Key Stage 2
Chris Quigley Assessment Guide
In September 2014, the Government introduced a new National Curriculum. The revised curriculum has higher expectations of learning and contains new and developed programmes of study. It is designed to provide children with the essential knowledge, skills and understanding that they require to become educated and responsible citizens.
Learning environments in Key Stage Two
Classroom management reflects our aim to encourage children to be independent, well organised and to develop good learning behaviours. This will require flexibility in the organisation of furniture and creativity in learning. Each classroom promotes a positive learning ethos, which is calming and open ended.
Each learning environment will contain working walls in English and Maths to aid children in their learning. The classroom environment is used to create a safe working environment which promotes good behaviours for learning and celebrates success.
Spelling, Punctuation and Grammar at Key Stage Two
Opportunities for teachers to enhance pupils’ vocabulary arise naturally from their reading and writing. As vocabulary increases, teachers show pupils how to understand the relationships between words, how to understand nuances in meaning, and how to develop their understanding of, and ability to use, figurative language. They also teach pupils how to work out and clarify the meanings of unknown words and words with more than one meaning. References to developing pupils’ vocabulary are also included within the appendices.
Pupils are taught to control their speaking and writing consciously and to use Standard English. They are taught to use the elements of spelling, grammar, punctuation and ‘language about language’ listed.
Throughout the programmes of study, teachers teach pupils the vocabulary they need to discuss their reading, writing and spoken language. It is important that pupils learn the correct grammatical terms in English and that these terms are integrated within teaching.
English in Key Stage Two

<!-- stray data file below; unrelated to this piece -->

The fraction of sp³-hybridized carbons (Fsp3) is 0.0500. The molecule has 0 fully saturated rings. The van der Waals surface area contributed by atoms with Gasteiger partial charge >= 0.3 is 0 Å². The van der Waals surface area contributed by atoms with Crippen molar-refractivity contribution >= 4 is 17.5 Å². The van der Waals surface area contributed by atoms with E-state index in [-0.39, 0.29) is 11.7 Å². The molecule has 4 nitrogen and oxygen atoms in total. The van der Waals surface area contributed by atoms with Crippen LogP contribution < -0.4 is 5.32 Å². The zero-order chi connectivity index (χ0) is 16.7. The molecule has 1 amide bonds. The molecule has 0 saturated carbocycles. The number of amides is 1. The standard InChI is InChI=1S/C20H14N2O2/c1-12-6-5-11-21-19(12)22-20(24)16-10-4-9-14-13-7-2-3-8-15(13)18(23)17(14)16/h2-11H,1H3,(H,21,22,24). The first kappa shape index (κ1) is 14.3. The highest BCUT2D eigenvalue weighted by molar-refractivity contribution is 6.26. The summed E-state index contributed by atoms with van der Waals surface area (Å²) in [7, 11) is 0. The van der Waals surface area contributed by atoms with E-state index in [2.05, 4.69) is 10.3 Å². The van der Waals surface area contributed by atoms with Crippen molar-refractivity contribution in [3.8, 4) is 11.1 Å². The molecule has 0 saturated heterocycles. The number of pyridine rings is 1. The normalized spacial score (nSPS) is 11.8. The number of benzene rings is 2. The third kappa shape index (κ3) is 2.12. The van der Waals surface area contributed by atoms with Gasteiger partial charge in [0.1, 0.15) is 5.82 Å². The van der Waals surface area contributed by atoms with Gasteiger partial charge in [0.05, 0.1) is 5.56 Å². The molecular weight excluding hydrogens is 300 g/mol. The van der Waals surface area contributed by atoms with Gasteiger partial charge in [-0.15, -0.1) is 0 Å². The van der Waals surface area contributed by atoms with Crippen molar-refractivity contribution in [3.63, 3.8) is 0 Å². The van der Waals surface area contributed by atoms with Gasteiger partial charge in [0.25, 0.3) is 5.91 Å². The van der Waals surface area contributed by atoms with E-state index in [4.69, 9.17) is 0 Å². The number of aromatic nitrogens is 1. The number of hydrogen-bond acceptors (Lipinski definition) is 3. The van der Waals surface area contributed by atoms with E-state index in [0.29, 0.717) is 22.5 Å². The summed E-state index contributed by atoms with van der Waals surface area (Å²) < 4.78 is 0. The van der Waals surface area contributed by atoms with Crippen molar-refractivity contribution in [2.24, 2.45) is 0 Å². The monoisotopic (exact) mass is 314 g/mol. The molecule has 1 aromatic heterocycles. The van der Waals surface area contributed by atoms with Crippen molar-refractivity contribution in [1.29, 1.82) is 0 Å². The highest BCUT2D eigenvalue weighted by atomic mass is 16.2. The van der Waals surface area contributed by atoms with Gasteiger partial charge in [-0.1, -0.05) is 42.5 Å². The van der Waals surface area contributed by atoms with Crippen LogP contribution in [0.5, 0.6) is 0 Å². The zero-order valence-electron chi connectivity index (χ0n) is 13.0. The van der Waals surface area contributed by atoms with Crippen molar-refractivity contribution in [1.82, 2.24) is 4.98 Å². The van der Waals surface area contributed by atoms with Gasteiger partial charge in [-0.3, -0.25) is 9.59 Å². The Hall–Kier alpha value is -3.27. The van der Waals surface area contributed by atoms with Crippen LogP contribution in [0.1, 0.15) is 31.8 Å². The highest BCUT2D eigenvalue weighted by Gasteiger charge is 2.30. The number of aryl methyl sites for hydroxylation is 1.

The overarching aim for English at Cavendish is to promote high standards of language and literacy by equipping pupils with a strong command of the spoken and written word, and to develop their love of literature through widespread reading for enjoyment. The national curriculum for English aims to ensure that all pupils:
- read easily, fluently and with good understanding
- develop the habit of reading widely and often, for both pleasure and information
- acquire a wide vocabulary, an understanding of grammar and knowledge of linguistic conventions for reading, writing and spoken language
- appreciate our rich and varied literary heritage
- write clearly, accurately and coherently, adapting their language and style in and for a range of contexts, purposes and audiences
- use discussion in order to learn; they should be able to elaborate and explain clearly their understanding and ideas
- are competent in the arts of speaking and listening, making formal presentations, demonstrating to others and participating in debate
Maths in Key Stage Two
The principal focus of mathematics teaching in lower Key Stage 2 is to ensure that pupils become increasingly fluent with whole numbers and the four operations, including number facts and the concept of place value. This should ensure that pupils develop efficient written and mental methods and perform calculations accurately with increasingly large whole numbers. At this stage, pupils are supported to develop their ability to solve a range of problems, including with simple fractions and decimal place value. Teaching will also ensure that pupils draw with increasing accuracy and develop mathematical reasoning so they can analyse shapes and their properties, and confidently describe the relationships between them. It will also ensure that they can use measuring instruments with accuracy and make connections between measure and number. By the end of Year 4, pupils should have memorised their multiplication tables up to and including the 12 multiplication table and show precision and fluency in their work. Children should also be able to recall the division facts for their multiplication tables. Pupils should read and spell mathematical vocabulary correctly and confidently, using their growing word reading knowledge and their knowledge of spelling.